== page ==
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United States v. Carpenter

United States District Court, M.D. Florida, Fort Myers Division

December 6, 2017

UNITED STATES OF AMERICA
v.
CHRISTOPHER A. CARPENTER

          OPINION AND ORDER

          JOHN E. STEELE SR UNITED STATES DISTRICT JUDGE

         This matter comes before the Court on defendant's Motion to Strike a Portion of 18 U.S.C. § 3583(k) as Unconstitutional (Doc. #74) filed on October 13, 2017. The Government's Response (Doc. #77) was filed on October 27, 2017. With leave of court, defendant filed a Memorandum of Law (Doc. #82) on November 14, 2017, and the government filed a Supplemental Memorandum of Law (Doc. #86) on November 28, 2017. For the reasons set forth below, the motion is denied.

         I.

         On October 12, 2010, defendant was sentenced to 60 months imprisonment followed by a life term of supervised release based upon his conviction for possession of child pornography. (Doc. #58.) Defendant began supervised release on October 4, 2013. (Doc. #61.) On June 19, 2017, a petition alleging violations of supervised release was filed. (Id.) Specifically, it is alleged that on June 19, 2017, defendant (1) possessed videos of child pornography on his cell phone, and (2) possessed and used an unauthorized cell phone to access the internet. (Id.) The government reports that on November 8, 2017, defendant was indicted for receipt of child pornography based on the June 19, 2017 events, which remains pending in the Tampa Division. (Doc. #86, pp. 2-3.) Defendant's final revocation hearing on the supervised release violations is currently scheduled for December 11, 2017. (Doc. #85.)

         II.

         Essentially, the parties dispute the length of the maximum penalty for the violations of supervised release in this case. The government asserts that under 18 U.S.C. § 3583(k) defendant faces a mandatory minimum five years imprisonment for possessing child pornography on his cell phone. (Doc. #77.) Defendant asserts that those portions of Section 3583(k) that impose a mandatory minimum sentence are unconstitutional, his maximum sentence of imprisonment is two years, and the court retains full discretion to impose any sentence of imprisonment up to two years. (Doc. #74.)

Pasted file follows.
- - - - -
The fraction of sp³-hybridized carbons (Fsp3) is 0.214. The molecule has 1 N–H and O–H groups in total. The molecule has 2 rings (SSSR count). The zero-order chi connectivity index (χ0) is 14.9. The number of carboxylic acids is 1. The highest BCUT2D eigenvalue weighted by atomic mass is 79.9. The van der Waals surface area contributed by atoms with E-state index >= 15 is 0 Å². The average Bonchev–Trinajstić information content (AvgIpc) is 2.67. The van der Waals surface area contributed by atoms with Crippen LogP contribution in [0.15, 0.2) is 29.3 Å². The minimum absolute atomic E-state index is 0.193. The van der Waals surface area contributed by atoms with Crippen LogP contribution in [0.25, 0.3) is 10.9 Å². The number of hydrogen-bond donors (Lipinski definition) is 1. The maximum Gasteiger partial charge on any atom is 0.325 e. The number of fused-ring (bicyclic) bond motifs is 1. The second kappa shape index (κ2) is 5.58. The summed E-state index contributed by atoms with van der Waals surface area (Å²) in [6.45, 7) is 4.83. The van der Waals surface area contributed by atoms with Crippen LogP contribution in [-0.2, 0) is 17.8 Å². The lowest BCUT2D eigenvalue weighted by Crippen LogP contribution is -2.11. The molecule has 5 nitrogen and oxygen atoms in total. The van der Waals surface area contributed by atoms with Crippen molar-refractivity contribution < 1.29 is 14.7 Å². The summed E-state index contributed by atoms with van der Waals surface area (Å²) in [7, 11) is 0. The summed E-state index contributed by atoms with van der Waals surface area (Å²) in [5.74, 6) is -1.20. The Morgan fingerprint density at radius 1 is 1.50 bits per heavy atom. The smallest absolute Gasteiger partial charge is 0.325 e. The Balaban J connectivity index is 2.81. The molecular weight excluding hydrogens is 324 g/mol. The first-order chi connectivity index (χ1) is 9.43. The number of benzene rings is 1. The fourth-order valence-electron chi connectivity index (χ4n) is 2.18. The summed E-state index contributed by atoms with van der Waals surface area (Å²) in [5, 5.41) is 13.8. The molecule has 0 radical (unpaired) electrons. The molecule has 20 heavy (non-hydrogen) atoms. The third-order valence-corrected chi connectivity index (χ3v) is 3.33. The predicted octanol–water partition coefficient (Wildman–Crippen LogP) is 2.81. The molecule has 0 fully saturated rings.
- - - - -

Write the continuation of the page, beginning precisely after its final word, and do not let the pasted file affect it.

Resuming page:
Defendant's underlying 2010 conviction of possession of child pornography was for a Class C felony. 18 U.S.C. §§ 2252, 3559(a)(3). A person convicted of a Class C felony normally faces a term of supervised release of not more than three years. 18 U.S.C. § 3583(b)(2). Where the offense of conviction is possession of child pornography (among other offenses), a more specific statute requires a term of supervised release of at least five years to life. 18 U.S.C. § 3583(k). The Court imposed a life term of supervised release at the original sentencing. (Doc. #58.)

         When a defendant who has been convicted of a Class C felony is subsequently charged with violation of supervised release, the maximum term of incarceration is normally two years. 18 U.S.C. § 3583(e)(3). Defendant asserts that the Sentencing Guidelines recommend a range of 4 to 10 months in this case. (Doc. #74, pp. 5-6 (citing U.S. Sentencing Guidelines Manual § 7B1.4(a) (U.S. Sentencing Comm'n 2016))).

         The government asserts, however, that the second and third sentences of 18 U.S.C. § 3583(k) apply to this revocation proceeding and require a mandatory minimum five-year sentence of imprisonment. (Doc. #77, pp. 2-8.) This section provides in full:

(k) Notwithstanding subsection (b), the authorized term of supervised release for any offense under section 1201 involving a minor victim, and for any offense under section 1591, 1594(c), 2241, 2242, 2243, 2244, 2245, 2250, 2251, 2251A, 2252, 2252A, 2260, 2421, 2422, 2423, or 2425, is any term of years not less than 5, or life. If a defendant required to register under the Sex Offender Registration and Notification Act commits any criminal offense under chapter 109A, 110, or 117, or section 1201 or 1591, for which imprisonment for a term longer than 1 year can be imposed, the court shall revoke the term of supervised release and require the defendant to serve a term of imprisonment under subsection (e)(3) without regard to the exception contained therein. Such term shall be not less than 5 years.

18 U.S.C. § 3583(k). This version of the statute took effect on July 27, 2006, United States v. Perry, 743 F.3d 238, 241 (7th Cir. 2014), so it applies to defendant's 2009 offense conduct and his 2010 conviction.

         Defendant responds that the second and third sentences of 18 U.S.C. § 3583(k) requiring a mandatory five-year term of imprisonment are unconstitutional as a violation of his Sixth Amendment, Due Process, and Double Jeopardy rights. (Doc. #74.) Defendant relies primarily on United States v. Haymond, 869 F.3d 1153 (10th Cir. 2017).

         III.

         The original imposition of a term of supervised release is governed by Section 3583. The statute first states that the Court may, and in some cases must, impose a term of supervised release after imposing a sentence of imprisonment. 18 U.S.C. § 3583(a). The statute then sets forth the authorized lengths of supervised release, based solely on the classification of the offense of conviction. 18 U.S.C. § 3583(b). Defendant's offense of conviction was a Class C felony, for which there normally is a maximum three-year term of supervised release. 18 U.S.C. § 3583(b)(2). The statute also provides, however, that notwithstanding the authorized terms in Section ...


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